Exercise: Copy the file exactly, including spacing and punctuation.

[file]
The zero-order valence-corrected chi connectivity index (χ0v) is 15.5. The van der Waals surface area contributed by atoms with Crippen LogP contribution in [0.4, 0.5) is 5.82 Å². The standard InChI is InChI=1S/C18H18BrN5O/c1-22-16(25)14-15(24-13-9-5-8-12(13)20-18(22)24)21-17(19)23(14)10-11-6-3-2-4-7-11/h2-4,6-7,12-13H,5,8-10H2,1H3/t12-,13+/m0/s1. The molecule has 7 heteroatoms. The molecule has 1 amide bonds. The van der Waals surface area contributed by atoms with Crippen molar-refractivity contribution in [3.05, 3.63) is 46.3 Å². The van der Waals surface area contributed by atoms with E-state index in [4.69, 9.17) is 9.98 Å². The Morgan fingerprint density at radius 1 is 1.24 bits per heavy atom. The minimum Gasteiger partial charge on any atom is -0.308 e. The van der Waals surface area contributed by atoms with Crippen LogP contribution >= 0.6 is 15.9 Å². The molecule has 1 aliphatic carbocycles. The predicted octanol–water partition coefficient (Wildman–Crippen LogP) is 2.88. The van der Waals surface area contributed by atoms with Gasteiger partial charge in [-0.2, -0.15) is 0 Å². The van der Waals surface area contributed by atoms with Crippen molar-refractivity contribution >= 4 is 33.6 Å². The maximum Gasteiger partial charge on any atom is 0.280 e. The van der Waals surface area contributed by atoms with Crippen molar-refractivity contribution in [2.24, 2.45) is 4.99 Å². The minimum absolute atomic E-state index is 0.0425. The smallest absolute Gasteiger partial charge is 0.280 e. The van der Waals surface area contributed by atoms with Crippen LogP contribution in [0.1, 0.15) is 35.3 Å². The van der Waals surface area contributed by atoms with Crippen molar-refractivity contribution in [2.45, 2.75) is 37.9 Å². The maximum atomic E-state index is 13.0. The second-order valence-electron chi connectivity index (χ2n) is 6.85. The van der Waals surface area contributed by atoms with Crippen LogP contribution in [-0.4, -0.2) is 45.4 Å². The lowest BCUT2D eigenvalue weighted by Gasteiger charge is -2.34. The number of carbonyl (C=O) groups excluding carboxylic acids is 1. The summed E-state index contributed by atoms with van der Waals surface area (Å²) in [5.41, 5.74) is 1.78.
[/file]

The zero-order valence-corrected chi connectivity index (χ0v) is 15.5. The van der Waals surface area contributed by atoms with Crippen LogP contribution in [0.4, 0.5) is 5.82 Å². The standard InChI is InChI=1S/C18H18BrN5O/c1-22-16(25)14-15(24-13-9-5-8-12(13)20-18(22)24)21-17(19)23(14)10-11-6-3-2-4-7-11/h2-4,6-7,12-13H,5,8-10H2,1H3/t12-,13+/m0/s1. The molecule has 7 heteroatoms. The molecule has 1 amide bonds. The van der Waals surface area contributed by atoms with Crippen molar-refractivity contribution in [3.05, 3.63) is 46.3 Å². The van der Waals surface area contributed by atoms with E-state index in [4.69, 9.17) is 9.98 Å². The Morgan fingerprint density at radius 1 is 1.24 bits per heavy atom. The minimum Gasteiger partial charge on any atom is -0.308 e. The van der Waals surface area contributed by atoms with Crippen LogP contribution >= 0.6 is 15.9 Å². The molecule has 1 aliphatic carbocycles. The predicted octanol–water partition coefficient (Wildman–Crippen LogP) is 2.88. The van der Waals surface area contributed by atoms with Gasteiger partial charge in [-0.2, -0.15) is 0 Å². The van der Waals surface area contributed by atoms with Crippen molar-refractivity contribution >= 4 is 33.6 Å². The maximum Gasteiger partial charge on any atom is 0.280 e. The van der Waals surface area contributed by atoms with Crippen molar-refractivity contribution in [2.24, 2.45) is 4.99 Å². The minimum absolute atomic E-state index is 0.0425. The smallest absolute Gasteiger partial charge is 0.280 e. The van der Waals surface area contributed by atoms with Crippen LogP contribution in [0.1, 0.15) is 35.3 Å². The van der Waals surface area contributed by atoms with Crippen molar-refractivity contribution in [2.45, 2.75) is 37.9 Å². The maximum atomic E-state index is 13.0. The second-order valence-electron chi connectivity index (χ2n) is 6.85. The van der Waals surface area contributed by atoms with Crippen LogP contribution in [-0.4, -0.2) is 45.4 Å². The lowest BCUT2D eigenvalue weighted by Gasteiger charge is -2.34. The number of carbonyl (C=O) groups excluding carboxylic acids is 1. The summed E-state index contributed by atoms with van der Waals surface area (Å²) in [5.41, 5.74) is 1.78.